Burguete, R.L., Johns, R.B., King, T. and Patterson, E.A., 1994. Tightening characteristics for screwed joints in osseointegrated dental implants. Journal of Prosthetic Dentistry, 71(6), pp.592-599.

Patterson, E.A. and Johns, R.B., 1992. Theoretical analysis of the fatigue life of fixture screws in osseointegrated dental implants. The International journal of oral & maxillofacial implants, 7(1), p.26.

Kenny, B. and Patterson, E.A., 1985. Load and stress distribution in screw threads. Experimental Mechanics, 25(3), pp.208-213.

Logos of Clean Sky 2 and EUThe INSTRUCTIVE and DIMES projects have received funding from the Clean Sky 2 Joint Undertaking under the European Union’s Horizon 2020 research and innovation programme under grant agreements No. 685777 and No. 820951 respectively.

The opinions expressed in this blog post reflect only the author’s view and the Clean Sky 2 Joint Undertaking is not responsible for any use that may be made of the information it contains.

Image by володимир волощак from Pixabay.

Same problems in a different language

I spent a lot of time on trains last week.  I left Liverpool on Tuesday evening for Bristol and spent Wednesday at Airbus in Filton discussing the implementation of the technologies being developed in the EU Clean Sky 2 projects MOTIVATE and DIMES.  On Wednesday evening I travelled to Bracknell and on Thursday gave a seminar at Syngenta on model credibility in predictive toxicology before heading home to Liverpool.  But, on Friday I was on the train again, to Manchester this time, to listen to a group of my PhD students presenting their projects to their peers in our new Centre for Doctoral Training called Growing skills for Reliable Economic Energy from Nuclear, or GREEN.  The common thread, besides the train journeys, is the Fidelity And Credibility of Testing and Simulation (FACTS).  My research group is working on how we demonstrate the fidelity of predictions from models, how we establish trust in both predictions from computational models and measurements from experiments that are often also ‘models’ of the real world.  The issues are similar whether we are considering the structural performance of aircraft [as on Wednesday], the impact of agro-chemicals [as on Thursday], or the performance of fusion energy and the impact of a geological disposal site [as on Friday] (see ‘Hierarchical modelling in engineering and biology‘ on March 14th, 2018) .  The scientific and technical communities associated with each application talk a different language, in the sense that they use different technical jargon and acronyms; and they are surprised and interested to discover that similar problems are being tackled by communities that they rarely think about or encounter.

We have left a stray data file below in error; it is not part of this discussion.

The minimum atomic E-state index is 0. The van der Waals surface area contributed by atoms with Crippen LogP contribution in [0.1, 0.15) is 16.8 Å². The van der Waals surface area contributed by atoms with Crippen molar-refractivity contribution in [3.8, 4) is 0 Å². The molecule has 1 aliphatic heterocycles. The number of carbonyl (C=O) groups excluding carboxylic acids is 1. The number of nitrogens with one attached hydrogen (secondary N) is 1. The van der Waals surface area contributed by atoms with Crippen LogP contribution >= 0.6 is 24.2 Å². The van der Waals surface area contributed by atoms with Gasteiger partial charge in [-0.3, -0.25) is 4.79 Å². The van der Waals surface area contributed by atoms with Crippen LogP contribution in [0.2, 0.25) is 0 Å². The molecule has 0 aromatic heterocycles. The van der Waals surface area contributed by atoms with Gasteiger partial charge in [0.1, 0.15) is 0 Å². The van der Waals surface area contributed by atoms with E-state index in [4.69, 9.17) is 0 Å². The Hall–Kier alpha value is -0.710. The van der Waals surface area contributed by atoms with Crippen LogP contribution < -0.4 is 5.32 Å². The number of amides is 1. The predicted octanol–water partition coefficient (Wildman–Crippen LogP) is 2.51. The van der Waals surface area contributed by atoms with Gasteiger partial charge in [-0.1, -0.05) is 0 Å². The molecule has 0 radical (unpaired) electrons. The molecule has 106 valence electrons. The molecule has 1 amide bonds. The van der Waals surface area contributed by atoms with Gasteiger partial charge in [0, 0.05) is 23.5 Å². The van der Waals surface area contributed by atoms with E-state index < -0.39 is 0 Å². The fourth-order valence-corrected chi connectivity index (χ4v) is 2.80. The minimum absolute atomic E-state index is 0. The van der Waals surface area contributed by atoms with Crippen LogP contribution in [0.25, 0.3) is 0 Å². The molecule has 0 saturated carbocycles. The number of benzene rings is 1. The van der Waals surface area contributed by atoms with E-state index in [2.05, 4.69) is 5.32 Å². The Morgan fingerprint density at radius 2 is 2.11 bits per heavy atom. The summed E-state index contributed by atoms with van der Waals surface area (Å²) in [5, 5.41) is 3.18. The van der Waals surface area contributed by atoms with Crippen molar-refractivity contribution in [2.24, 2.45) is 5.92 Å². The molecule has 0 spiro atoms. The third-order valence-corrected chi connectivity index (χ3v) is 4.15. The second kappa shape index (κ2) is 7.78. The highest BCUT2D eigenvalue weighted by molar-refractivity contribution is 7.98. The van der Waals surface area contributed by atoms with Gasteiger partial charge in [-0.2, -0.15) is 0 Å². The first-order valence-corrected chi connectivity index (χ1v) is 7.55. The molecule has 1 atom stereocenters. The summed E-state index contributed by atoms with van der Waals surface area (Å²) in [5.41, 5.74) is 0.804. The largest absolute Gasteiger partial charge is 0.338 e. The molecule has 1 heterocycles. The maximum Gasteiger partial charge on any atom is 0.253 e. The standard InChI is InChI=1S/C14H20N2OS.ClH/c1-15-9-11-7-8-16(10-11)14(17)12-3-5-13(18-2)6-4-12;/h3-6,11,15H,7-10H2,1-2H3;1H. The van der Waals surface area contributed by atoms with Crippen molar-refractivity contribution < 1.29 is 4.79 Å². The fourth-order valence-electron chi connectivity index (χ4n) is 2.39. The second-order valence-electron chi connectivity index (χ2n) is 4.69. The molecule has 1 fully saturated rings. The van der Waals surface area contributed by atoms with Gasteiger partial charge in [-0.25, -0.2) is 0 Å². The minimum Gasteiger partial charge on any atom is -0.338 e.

Finding DIMES